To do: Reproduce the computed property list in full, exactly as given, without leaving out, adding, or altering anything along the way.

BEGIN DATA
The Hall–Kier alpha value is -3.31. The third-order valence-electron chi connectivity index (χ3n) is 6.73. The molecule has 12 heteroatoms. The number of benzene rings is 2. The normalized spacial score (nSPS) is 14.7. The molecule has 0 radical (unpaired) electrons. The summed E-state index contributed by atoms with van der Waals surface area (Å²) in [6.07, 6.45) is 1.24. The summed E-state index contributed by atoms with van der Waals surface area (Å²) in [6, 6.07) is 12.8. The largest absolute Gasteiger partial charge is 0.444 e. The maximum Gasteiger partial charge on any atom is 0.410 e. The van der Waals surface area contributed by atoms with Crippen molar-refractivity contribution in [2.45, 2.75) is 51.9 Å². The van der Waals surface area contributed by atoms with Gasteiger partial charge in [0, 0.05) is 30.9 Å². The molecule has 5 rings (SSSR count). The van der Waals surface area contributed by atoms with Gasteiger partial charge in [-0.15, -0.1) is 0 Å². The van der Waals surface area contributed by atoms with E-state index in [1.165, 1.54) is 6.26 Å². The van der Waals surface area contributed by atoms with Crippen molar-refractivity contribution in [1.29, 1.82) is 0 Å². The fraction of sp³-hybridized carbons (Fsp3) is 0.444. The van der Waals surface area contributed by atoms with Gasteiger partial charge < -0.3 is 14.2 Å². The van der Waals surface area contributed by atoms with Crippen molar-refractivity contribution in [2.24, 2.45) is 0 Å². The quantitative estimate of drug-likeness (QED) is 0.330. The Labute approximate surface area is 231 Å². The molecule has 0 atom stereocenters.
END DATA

The Hall–Kier alpha value is -3.31. The third-order valence-electron chi connectivity index (χ3n) is 6.73. The molecule has 12 heteroatoms. The number of benzene rings is 2. The normalized spacial score (nSPS) is 14.7. The molecule has 0 radical (unpaired) electrons. The summed E-state index contributed by atoms with van der Waals surface area (Å²) in [6.07, 6.45) is 1.24. The summed E-state index contributed by atoms with van der Waals surface area (Å²) in [6, 6.07) is 12.8. The largest absolute Gasteiger partial charge is 0.444 e. The maximum Gasteiger partial charge on any atom is 0.410 e. The van der Waals surface area contributed by atoms with Crippen molar-refractivity contribution in [2.45, 2.75) is 51.9 Å². The van der Waals surface area contributed by atoms with Gasteiger partial charge in [0, 0.05) is 30.9 Å². The molecule has 5 rings (SSSR count). The van der Waals surface area contributed by atoms with Gasteiger partial charge in [-0.15, -0.1) is 0 Å². The van der Waals surface area contributed by atoms with E-state index in [1.165, 1.54) is 6.26 Å². The van der Waals surface area contributed by atoms with Crippen molar-refractivity contribution in [1.29, 1.82) is 0 Å². The fraction of sp³-hybridized carbons (Fsp3) is 0.444. The van der Waals surface area contributed by atoms with Gasteiger partial charge < -0.3 is 14.2 Å². The van der Waals surface area contributed by atoms with Crippen molar-refractivity contribution in [2.24, 2.45) is 0 Å². The quantitative estimate of drug-likeness (QED) is 0.330. The Labute approximate surface area is 231 Å². The molecule has 0 atom stereocenters.